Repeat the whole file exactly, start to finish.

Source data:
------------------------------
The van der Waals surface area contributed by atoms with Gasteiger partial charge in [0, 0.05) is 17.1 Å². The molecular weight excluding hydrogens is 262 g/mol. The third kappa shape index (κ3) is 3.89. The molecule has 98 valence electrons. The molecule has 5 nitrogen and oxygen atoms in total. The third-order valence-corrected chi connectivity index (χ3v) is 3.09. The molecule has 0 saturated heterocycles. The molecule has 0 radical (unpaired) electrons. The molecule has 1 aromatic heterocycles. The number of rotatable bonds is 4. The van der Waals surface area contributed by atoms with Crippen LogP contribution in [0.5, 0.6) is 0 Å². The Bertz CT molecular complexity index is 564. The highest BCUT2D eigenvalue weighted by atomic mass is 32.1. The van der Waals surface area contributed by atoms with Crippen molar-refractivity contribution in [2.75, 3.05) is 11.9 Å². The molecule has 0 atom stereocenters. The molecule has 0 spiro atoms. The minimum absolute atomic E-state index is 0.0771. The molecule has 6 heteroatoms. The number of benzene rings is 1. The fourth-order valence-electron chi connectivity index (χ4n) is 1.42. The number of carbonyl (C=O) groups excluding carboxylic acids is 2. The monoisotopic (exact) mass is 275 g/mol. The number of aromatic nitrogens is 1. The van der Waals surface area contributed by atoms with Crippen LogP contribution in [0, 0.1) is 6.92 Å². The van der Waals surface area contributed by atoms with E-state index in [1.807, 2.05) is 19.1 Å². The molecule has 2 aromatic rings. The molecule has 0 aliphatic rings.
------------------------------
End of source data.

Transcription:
The van der Waals surface area contributed by atoms with Gasteiger partial charge in [0, 0.05) is 17.1 Å². The molecular weight excluding hydrogens is 262 g/mol. The third kappa shape index (κ3) is 3.89. The molecule has 98 valence electrons. The molecule has 5 nitrogen and oxygen atoms in total. The third-order valence-corrected chi connectivity index (χ3v) is 3.09. The molecule has 0 saturated heterocycles. The molecule has 0 radical (unpaired) electrons. The molecule has 1 aromatic heterocycles. The number of rotatable bonds is 4. The van der Waals surface area contributed by atoms with Crippen LogP contribution in [0.5, 0.6) is 0 Å². The Bertz CT molecular complexity index is 564. The highest BCUT2D eigenvalue weighted by atomic mass is 32.1. The van der Waals surface area contributed by atoms with Crippen molar-refractivity contribution in [2.75, 3.05) is 11.9 Å². The molecule has 0 atom stereocenters. The molecule has 0 spiro atoms. The minimum absolute atomic E-state index is 0.0771. The molecule has 6 heteroatoms. The number of benzene rings is 1. The fourth-order valence-electron chi connectivity index (χ4n) is 1.42. The number of carbonyl (C=O) groups excluding carboxylic acids is 2. The monoisotopic (exact) mass is 275 g/mol. The number of aromatic nitrogens is 1. The van der Waals surface area contributed by atoms with Crippen LogP contribution in [0, 0.1) is 6.92 Å². The van der Waals surface area contributed by atoms with E-state index in [1.807, 2.05) is 19.1 Å². The molecule has 2 aromatic rings. The molecule has 0 aliphatic rings.